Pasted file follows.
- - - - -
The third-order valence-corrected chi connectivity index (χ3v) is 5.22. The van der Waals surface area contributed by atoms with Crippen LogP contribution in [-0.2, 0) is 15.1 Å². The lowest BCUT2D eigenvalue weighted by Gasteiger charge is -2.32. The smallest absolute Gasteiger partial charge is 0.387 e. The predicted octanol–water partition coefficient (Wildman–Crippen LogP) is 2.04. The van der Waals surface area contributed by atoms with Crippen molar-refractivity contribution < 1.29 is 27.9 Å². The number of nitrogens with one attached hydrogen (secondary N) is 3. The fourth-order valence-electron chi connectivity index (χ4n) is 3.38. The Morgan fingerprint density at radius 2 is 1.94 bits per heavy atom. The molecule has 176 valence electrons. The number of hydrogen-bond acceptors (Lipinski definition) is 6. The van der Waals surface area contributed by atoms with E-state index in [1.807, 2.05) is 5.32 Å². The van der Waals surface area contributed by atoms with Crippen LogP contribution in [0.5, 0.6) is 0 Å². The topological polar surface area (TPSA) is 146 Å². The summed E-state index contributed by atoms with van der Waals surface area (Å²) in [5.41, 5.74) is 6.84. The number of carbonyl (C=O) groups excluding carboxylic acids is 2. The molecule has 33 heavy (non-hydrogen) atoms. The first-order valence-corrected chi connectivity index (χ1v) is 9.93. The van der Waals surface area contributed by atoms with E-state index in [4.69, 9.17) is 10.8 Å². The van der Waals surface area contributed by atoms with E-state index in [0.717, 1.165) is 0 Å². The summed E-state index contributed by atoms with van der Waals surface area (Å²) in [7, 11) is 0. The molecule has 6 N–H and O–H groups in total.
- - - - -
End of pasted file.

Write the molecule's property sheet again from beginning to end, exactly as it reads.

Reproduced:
The third-order valence-corrected chi connectivity index (χ3v) is 5.22. The van der Waals surface area contributed by atoms with Crippen LogP contribution in [-0.2, 0) is 15.1 Å². The lowest BCUT2D eigenvalue weighted by Gasteiger charge is -2.32. The smallest absolute Gasteiger partial charge is 0.387 e. The predicted octanol–water partition coefficient (Wildman–Crippen LogP) is 2.04. The van der Waals surface area contributed by atoms with Crippen molar-refractivity contribution < 1.29 is 27.9 Å². The number of nitrogens with one attached hydrogen (secondary N) is 3. The fourth-order valence-electron chi connectivity index (χ4n) is 3.38. The Morgan fingerprint density at radius 2 is 1.94 bits per heavy atom. The molecule has 176 valence electrons. The number of hydrogen-bond acceptors (Lipinski definition) is 6. The van der Waals surface area contributed by atoms with E-state index in [1.807, 2.05) is 5.32 Å². The van der Waals surface area contributed by atoms with Crippen LogP contribution in [0.5, 0.6) is 0 Å². The topological polar surface area (TPSA) is 146 Å². The summed E-state index contributed by atoms with van der Waals surface area (Å²) in [5.41, 5.74) is 6.84. The number of carbonyl (C=O) groups excluding carboxylic acids is 2. The molecule has 33 heavy (non-hydrogen) atoms. The first-order valence-corrected chi connectivity index (χ1v) is 9.93. The van der Waals surface area contributed by atoms with E-state index in [4.69, 9.17) is 10.8 Å². The van der Waals surface area contributed by atoms with E-state index in [0.717, 1.165) is 0 Å². The summed E-state index contributed by atoms with van der Waals surface area (Å²) in [7, 11) is 0. The molecule has 6 N–H and O–H groups in total.